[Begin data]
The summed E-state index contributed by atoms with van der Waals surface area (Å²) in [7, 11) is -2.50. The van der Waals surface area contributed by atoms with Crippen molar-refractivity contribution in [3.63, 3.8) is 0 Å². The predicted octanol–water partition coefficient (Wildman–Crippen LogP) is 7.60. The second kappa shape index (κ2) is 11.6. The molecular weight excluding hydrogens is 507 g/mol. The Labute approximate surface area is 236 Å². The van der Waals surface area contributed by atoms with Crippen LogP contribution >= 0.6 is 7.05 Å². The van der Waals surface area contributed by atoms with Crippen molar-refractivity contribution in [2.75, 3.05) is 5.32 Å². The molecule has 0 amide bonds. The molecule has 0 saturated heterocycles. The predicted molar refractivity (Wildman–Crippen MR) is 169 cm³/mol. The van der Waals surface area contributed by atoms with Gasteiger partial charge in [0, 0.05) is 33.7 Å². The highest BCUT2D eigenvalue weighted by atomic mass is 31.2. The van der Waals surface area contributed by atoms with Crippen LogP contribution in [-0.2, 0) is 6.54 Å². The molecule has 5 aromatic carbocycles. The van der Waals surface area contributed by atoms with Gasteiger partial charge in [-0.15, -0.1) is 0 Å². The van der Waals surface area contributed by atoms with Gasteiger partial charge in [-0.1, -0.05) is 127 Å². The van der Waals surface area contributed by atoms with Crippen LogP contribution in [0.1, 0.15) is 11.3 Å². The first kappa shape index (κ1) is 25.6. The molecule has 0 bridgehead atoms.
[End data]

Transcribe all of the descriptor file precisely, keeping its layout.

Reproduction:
The summed E-state index contributed by atoms with van der Waals surface area (Å²) in [7, 11) is -2.50. The van der Waals surface area contributed by atoms with Crippen molar-refractivity contribution in [3.63, 3.8) is 0 Å². The predicted octanol–water partition coefficient (Wildman–Crippen LogP) is 7.60. The second kappa shape index (κ2) is 11.6. The molecular weight excluding hydrogens is 507 g/mol. The Labute approximate surface area is 236 Å². The van der Waals surface area contributed by atoms with Crippen LogP contribution >= 0.6 is 7.05 Å². The van der Waals surface area contributed by atoms with Crippen molar-refractivity contribution in [2.75, 3.05) is 5.32 Å². The molecule has 0 amide bonds. The molecule has 0 saturated heterocycles. The predicted molar refractivity (Wildman–Crippen MR) is 169 cm³/mol. The van der Waals surface area contributed by atoms with Gasteiger partial charge in [0, 0.05) is 33.7 Å². The highest BCUT2D eigenvalue weighted by atomic mass is 31.2. The van der Waals surface area contributed by atoms with Crippen LogP contribution in [-0.2, 0) is 6.54 Å². The molecule has 5 aromatic carbocycles. The van der Waals surface area contributed by atoms with Gasteiger partial charge in [-0.15, -0.1) is 0 Å². The van der Waals surface area contributed by atoms with Gasteiger partial charge in [-0.1, -0.05) is 127 Å². The van der Waals surface area contributed by atoms with Crippen LogP contribution in [0.1, 0.15) is 11.3 Å². The first kappa shape index (κ1) is 25.6. The molecule has 0 bridgehead atoms.